Last week we talked about a number of different ways to edit images so that you can more easily create visual content. This week, let’s talk about making your images better prepared to go viral.
What does viral mean anyhow?
Viral doesn’t mean that your content gets 100,000 retweets or shares. It simply means that it gets passed along. How many people share it depends upon the size, responsiveness and influence of your network.
1. Use High-Quality Images
No one wants to share images that are blurry or poorly lit. If you’re taking pictures at an event that you eventually want to share, make sure you use a high quality camera with an auto-focus. If you’re using an iPhone, definitely make sure you have enough natural light because the iPhone flash rarely makes people look good.
2. Use Hi-Res Images
I’m sure you’ve seen shared pictures posted on Facebook that are less than 150 pixels square. It might be great content, but who wants to share an image that’s too small to see?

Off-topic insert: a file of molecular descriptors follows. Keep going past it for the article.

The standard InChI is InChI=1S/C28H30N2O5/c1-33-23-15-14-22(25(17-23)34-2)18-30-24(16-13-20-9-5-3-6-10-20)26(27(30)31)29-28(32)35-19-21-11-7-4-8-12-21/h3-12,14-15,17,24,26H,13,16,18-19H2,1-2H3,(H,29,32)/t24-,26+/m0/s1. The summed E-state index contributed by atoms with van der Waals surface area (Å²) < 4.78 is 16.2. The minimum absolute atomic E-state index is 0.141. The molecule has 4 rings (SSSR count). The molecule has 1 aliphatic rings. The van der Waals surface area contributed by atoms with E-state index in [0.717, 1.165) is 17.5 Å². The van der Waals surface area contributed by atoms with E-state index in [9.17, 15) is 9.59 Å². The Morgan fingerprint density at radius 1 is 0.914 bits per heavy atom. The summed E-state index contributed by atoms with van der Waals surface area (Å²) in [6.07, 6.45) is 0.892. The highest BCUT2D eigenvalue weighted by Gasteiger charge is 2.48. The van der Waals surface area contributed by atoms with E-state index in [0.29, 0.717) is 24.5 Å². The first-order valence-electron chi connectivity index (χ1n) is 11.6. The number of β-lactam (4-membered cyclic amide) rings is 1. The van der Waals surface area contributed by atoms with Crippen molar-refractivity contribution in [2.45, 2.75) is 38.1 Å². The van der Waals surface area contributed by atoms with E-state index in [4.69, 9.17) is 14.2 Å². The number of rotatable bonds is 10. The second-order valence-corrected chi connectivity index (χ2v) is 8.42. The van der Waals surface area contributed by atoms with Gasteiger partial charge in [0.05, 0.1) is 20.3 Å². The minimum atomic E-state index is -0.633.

Make sure your images are at least 580 pixels square (the dimensions of a Facebook photo in theatre view). Photos are 398 X 298 in the Newsfeed.
3. Add Text
A picture says 1,000 words, but sometimes you need to narrow those words down. Adding text to a picture helps convey the specific message you intend for a picture. The more they get what’s compelling about an image, the more likely it will get shared. You can use any of these editing tools to add text and URLs.
4. Make Attribution Easy
Many times people want to repost an image in a blog post or on a different social media platform than the one originally posted to. Make assigning attribution easy by including your org name and URL on the image itself.
5. Tell People What To Do
Research has shown, time and time again, that when you ask people to retweet, like, comment, or share, you increase the likelihood of that happening. You can also add sharing actions to the image.
6. Create Infographics
Infographics are one of the most powerful ways to have your content go viral. You can easily create an infograph with a number of free resources.
What do you think?